For those who might want to nurse some untrue suppositions in their minds by facts revealed so far about their relationship, his wife clarified: “We connected as friends, no strings attached. The friendship later metamorphosed into marriage. When we met, I already had friends because I grew up among boys. Most of my friends were decent boys. So, I just saw him as one of those male friends I had. It was in my third year at the university that he came out to say he was interested in taking the relationship from friendship to another level. At that time, he was already praying for the will of God and we were already close, so I had no option but to say yes.”
Points of attraction
This fact was confirmed by her husband, the late Archbishop Olumakaiye: “In her university days then whenever I visited her, I would tell her that I wanted to take our relationship to another level. By then I was praying for a life partner, while she was still in the university and about to round off.” But Prof, Olumakaiye insisted that the God-ordained meeting and her husband’s generosity were not the only things that won her heart but the conviction that it was the will of God for them to marry. “As a child of God, I knew Christ very early in life, at age 16. I gave my life to Him as I was leaving secondary school. So, I have always known that the best path to tread in life is the will of God. So, growing up and while in the university, praying, he came along. I prayed about it and God gave me the go-ahead that he is the man for my life.”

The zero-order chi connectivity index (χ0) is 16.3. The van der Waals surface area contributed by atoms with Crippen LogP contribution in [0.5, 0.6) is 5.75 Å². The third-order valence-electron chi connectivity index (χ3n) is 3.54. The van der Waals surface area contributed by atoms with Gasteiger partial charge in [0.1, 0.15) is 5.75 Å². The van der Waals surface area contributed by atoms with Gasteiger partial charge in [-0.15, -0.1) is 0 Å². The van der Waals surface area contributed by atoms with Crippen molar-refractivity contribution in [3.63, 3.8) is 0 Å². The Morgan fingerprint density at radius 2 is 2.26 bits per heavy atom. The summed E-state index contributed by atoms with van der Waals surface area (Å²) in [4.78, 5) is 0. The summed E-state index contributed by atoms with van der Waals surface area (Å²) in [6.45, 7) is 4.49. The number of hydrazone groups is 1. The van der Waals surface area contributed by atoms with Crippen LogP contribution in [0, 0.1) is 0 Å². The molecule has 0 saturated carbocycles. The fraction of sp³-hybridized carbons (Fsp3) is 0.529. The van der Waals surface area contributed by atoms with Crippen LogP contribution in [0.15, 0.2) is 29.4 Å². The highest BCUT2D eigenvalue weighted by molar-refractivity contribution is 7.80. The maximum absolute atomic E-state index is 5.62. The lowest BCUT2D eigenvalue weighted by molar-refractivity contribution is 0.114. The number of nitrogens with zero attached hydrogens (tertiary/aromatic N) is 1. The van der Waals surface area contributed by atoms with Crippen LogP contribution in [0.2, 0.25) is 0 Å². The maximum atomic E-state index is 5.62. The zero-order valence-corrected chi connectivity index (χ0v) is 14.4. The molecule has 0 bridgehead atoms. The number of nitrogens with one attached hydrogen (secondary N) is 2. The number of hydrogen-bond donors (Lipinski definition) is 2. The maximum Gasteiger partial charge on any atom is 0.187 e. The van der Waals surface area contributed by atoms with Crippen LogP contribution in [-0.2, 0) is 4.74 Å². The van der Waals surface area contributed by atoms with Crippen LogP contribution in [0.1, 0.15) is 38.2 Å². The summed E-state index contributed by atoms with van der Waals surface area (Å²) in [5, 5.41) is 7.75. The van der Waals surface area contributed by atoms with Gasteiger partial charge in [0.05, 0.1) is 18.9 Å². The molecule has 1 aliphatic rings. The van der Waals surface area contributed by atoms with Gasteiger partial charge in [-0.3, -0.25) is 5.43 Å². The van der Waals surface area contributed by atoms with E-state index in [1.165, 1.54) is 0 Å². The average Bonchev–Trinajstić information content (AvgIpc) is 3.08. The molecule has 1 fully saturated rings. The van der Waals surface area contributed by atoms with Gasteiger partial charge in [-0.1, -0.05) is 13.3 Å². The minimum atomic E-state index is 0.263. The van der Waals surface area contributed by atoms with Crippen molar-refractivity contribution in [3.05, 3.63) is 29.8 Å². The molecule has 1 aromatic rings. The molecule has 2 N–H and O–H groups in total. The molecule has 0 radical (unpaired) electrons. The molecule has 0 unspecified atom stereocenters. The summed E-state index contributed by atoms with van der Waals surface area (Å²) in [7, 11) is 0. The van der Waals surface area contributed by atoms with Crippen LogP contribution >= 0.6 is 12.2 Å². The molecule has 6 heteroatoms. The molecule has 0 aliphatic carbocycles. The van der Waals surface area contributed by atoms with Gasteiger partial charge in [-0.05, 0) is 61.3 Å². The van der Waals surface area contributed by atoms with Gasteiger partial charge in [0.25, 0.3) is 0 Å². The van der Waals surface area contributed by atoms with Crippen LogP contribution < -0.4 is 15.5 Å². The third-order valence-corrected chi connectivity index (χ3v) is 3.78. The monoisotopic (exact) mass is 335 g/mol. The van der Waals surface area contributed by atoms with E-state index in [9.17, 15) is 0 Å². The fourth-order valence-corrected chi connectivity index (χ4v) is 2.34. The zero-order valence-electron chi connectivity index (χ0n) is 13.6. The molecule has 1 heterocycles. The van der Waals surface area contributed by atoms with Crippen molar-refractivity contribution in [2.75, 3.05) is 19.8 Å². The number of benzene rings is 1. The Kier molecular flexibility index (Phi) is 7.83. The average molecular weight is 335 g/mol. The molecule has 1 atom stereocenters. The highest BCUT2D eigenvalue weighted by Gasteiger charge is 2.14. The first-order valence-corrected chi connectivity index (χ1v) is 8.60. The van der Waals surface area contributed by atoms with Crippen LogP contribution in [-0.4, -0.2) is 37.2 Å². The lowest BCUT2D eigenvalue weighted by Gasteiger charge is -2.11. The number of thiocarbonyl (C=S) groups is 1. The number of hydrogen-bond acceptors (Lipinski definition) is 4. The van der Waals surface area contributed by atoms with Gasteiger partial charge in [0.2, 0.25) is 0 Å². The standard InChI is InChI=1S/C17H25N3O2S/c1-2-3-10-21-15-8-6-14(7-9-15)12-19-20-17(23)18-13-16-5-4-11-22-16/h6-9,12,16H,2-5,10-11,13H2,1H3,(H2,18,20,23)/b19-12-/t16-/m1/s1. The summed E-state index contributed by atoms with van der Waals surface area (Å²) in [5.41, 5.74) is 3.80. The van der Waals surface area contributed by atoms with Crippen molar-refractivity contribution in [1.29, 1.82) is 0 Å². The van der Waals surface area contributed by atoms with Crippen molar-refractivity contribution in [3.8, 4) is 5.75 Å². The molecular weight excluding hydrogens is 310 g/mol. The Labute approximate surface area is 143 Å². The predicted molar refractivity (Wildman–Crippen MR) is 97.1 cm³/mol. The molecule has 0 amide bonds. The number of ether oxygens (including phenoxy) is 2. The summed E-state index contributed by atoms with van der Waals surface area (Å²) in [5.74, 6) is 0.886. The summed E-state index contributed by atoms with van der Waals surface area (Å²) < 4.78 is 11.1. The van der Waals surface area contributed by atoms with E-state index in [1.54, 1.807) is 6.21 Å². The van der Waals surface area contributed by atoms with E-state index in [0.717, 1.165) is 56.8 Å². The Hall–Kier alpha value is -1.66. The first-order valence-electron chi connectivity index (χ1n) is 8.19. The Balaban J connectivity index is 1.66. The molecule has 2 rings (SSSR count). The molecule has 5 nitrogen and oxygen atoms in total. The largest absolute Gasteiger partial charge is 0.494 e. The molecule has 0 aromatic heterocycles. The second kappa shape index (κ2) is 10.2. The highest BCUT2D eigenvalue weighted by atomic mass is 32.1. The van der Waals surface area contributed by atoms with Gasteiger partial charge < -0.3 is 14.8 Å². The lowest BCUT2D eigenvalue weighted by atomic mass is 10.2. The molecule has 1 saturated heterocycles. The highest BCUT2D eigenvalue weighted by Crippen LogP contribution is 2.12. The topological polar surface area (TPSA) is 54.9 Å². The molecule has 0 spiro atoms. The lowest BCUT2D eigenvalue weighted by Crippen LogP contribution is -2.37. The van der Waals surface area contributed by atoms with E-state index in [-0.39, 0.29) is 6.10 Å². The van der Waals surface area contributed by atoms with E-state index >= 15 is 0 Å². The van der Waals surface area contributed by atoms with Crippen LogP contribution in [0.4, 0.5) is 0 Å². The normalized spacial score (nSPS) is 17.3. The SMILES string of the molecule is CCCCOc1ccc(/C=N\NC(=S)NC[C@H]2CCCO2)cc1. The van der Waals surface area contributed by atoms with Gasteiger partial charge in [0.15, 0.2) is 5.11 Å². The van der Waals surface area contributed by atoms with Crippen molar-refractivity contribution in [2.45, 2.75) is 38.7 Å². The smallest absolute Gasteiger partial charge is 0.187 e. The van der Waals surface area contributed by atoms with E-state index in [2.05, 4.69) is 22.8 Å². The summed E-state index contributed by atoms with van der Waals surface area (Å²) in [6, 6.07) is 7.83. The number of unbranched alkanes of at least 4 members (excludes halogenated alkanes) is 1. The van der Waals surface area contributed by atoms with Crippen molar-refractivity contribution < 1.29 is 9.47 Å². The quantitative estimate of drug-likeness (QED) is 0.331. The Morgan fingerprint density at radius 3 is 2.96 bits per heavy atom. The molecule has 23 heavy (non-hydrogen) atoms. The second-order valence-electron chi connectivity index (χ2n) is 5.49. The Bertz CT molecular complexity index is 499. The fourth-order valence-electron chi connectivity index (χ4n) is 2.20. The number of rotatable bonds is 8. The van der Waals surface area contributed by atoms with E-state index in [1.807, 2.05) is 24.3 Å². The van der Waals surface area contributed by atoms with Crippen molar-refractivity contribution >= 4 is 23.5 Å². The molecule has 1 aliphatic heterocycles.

Asked what attracted her to him, she mentioned his humble carriage, among other virtues. The proof of love in marriage does not lie in that initial glow when the going is good and life is wrapped in emotions, but what that love becomes as life goes through challenges, lacks, sicknesses and misunderstandings. Prof. Olumakaiye said her husband seemed to have it all.
She said: “I thank God that I did not make a mistake. Marriage is like a black market that you go into with so many uncertainties. But marrying my husband was a blessing. Anytime I looked back and remember the day that I said ‘I do’, signed away my maiden name and picked his name, I always gave thanks to God. My husband had been so supportive. He believed in me. He gave me the platform to leverage and discover my talents, potential, ability, and capability. There is nothing I wanted that he did not support. He was the force behind what I have achieved in life. If you marry the man ordained by God, you would have things very easy. He was not contentious. The way he related with people outside was the way he related with people at home.”
Virtues that cemented their relationship